In both men and women, smoking has been linked to an increased risk for many cancers, heart disease, emphysema, and a number of other health problems. The toxins in cigarettes take their toll not only on the lungs but also on the health of your entire body. This includes your reproductive system.
What About Smoking Harms Male Fertility?
Toxins found in cigarettes are frequently to blame for bad health effects. Smoking exposes men to high levels of cadmium and lead, metals that have been linked to decreased fertility. Lead levels have been found to be significantly higher in infertile smokers when compared to both fertile and infertile non-smokers. Heavy smokers (those who smoke 20 or more cigarettes per day) were found to have higher levels of cadmium in their semen.
But these toxins may not be the only factor. Zinc levels may play a role. One study found that male smokers who had lower zinc levels in their semen also had poor sperm concentration, movement, and shape. On the other hand, in smokers who had normal semen zinc levels, there were still issues with sperm concentration, motility, and morphology, but the degree of abnormality was less.
Erectile Dysfunction and Smoking
Smoking is strongly correlated with an increased risk of erectile dysfunction, with some studies showing a three-fold increase in risk for male smokers. The more a man smokes, the more likely it is that he’ll suffer from erectile dysfunction.
Erectile dysfunction isn’t the same as infertility. However, if sexual performance is difficult, getting pregnant isn’t going to be easy. The good news is that quitting smoking does seem to improve performance. One study found that after six months of smoking cessation, a little more than 50 percent reported improved sexual performance.
How Might Smoking Hurt Your Fertility?
Smoking is associated with the following fertility problems:
- Problems with the fallopian tubes, including blockages (preventing egg and sperm from meeting) and an increased risk of ectopic pregnancy
- Cervical changes, specifically an increased risk of developing cervical cancer
- Damage to the eggs as they develop in the ovaries
- Increased risk of miscarriage, possibly due to damaged eggs, damage to the developing fetus, or unfavorable changes in the uterine lining, which may make healthy implantation of an embryo less likely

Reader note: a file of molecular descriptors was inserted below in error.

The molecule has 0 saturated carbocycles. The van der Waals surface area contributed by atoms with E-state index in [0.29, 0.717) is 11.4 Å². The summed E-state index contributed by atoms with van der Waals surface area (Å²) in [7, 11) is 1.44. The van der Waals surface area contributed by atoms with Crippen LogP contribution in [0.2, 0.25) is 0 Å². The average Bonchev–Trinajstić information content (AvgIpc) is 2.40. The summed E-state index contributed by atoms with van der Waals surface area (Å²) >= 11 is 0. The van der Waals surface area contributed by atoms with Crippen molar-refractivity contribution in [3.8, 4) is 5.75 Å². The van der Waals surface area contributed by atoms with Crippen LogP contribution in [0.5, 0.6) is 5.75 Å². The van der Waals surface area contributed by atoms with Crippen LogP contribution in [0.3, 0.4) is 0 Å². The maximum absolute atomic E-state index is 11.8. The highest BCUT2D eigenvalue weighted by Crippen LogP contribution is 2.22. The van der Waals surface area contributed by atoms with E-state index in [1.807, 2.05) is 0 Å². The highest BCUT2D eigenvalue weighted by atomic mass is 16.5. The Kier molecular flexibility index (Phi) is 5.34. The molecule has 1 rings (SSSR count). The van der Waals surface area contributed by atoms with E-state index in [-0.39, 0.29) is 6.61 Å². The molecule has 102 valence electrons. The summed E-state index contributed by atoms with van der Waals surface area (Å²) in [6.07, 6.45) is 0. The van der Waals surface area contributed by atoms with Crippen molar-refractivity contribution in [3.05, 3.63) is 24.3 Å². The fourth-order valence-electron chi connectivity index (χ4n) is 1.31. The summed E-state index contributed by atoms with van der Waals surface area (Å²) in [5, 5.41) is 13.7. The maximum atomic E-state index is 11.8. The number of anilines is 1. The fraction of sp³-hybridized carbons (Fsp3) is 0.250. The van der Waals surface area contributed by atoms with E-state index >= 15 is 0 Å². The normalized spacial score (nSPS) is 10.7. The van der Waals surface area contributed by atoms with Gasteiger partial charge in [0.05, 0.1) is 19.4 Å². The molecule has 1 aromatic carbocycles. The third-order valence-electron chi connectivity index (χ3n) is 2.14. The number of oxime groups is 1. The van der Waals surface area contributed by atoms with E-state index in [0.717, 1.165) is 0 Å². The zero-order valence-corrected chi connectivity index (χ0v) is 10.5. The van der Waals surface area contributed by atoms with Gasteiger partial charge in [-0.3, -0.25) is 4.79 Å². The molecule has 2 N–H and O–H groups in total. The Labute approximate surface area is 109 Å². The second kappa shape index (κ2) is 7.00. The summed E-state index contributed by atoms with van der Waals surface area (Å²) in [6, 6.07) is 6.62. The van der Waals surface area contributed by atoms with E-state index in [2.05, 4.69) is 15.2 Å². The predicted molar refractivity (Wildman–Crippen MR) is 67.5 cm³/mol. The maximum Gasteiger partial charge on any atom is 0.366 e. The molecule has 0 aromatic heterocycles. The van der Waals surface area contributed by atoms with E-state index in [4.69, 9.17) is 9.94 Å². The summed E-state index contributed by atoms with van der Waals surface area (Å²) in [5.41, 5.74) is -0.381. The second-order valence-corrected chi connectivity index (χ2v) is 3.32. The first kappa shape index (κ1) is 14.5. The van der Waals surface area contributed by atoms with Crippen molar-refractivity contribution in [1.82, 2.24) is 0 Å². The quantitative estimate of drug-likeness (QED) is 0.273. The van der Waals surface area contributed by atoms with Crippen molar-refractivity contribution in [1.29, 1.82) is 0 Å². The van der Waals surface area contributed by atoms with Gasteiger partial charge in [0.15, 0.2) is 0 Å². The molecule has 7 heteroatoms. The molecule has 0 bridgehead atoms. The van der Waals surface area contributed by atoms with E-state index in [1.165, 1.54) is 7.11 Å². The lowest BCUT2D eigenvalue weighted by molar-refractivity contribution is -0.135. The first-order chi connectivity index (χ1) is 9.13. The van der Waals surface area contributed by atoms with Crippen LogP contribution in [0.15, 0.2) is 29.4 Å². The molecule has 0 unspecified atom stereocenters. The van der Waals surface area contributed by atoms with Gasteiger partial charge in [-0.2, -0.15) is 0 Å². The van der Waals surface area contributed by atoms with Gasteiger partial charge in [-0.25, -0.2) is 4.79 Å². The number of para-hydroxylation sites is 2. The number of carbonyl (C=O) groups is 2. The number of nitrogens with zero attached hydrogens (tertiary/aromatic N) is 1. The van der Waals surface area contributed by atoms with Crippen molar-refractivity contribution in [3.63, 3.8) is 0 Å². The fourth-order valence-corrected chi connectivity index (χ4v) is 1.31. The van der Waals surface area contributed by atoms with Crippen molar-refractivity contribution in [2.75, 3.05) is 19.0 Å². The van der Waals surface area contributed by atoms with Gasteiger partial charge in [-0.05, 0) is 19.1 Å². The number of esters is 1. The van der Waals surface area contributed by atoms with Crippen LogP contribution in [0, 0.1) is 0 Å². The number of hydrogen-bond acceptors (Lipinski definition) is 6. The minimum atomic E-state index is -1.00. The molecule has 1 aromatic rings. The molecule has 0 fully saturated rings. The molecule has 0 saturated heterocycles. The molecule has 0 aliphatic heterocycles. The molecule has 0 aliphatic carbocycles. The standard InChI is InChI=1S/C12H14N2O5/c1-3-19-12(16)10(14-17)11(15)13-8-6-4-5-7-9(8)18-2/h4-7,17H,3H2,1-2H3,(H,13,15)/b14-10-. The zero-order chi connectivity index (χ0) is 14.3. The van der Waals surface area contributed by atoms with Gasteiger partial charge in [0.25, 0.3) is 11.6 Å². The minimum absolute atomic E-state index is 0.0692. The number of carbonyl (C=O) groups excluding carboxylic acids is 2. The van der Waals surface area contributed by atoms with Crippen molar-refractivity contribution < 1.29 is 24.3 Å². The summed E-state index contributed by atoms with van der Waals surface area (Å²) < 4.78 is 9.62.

- It’s important to point out that not all of these issues are directly caused by smoking. They may be associated with each other.
For example, smoking probably doesn’t directly cause blocked fallopian tubes. Women who smoke are more likely to engage in other unhealthy practices, including unsafe sex. Risky sexual behavior can increase the risk of pelvic infection and blocked fallopian tubes.
However, in the case of damage to the eggs in the ovaries, this is likely a direct cause of smoking.
Smoking May Shorten Your Biological Clock
Some studies have shown that smoking can cause not only problems with fertility while you’re smoking, but lead to lowered fertility in the future.
Men produce new sperm throughout their lives, but women are born with all the eggs they will ever have. Once those eggs are damaged, there’s no going back.
Smoking may decrease the total number of eggs a woman has in her ovaries and cause the ovaries to age prematurely.
Toxins in cigarettes may also lead to DNA damage to the ovarian follicles, where the eggs normally develop to maturity.
This premature aging of the ovaries and decrease in eggs may lead to earlier menopause, as much as four years earlier than normal.
More Smoking Leads to Longer Time to Conception
Research has also found that the more cigarettes a woman smokes a day, the longer she will take to get pregnant.
According to one study, which looked at just over 4,000 women, after three and a half months of trying to get pregnant, almost 60 percent of non-smokers had achieved pregnancy.
For women who smoked one to ten cigarettes a day, around 50 percent had achieved pregnancy.
For women who smoked over ten cigarettes per day, only 45 percent had achieved pregnancy after three and a half months.
If quitting completely does not seem to be in the cards for you, cutting back is still worth trying for.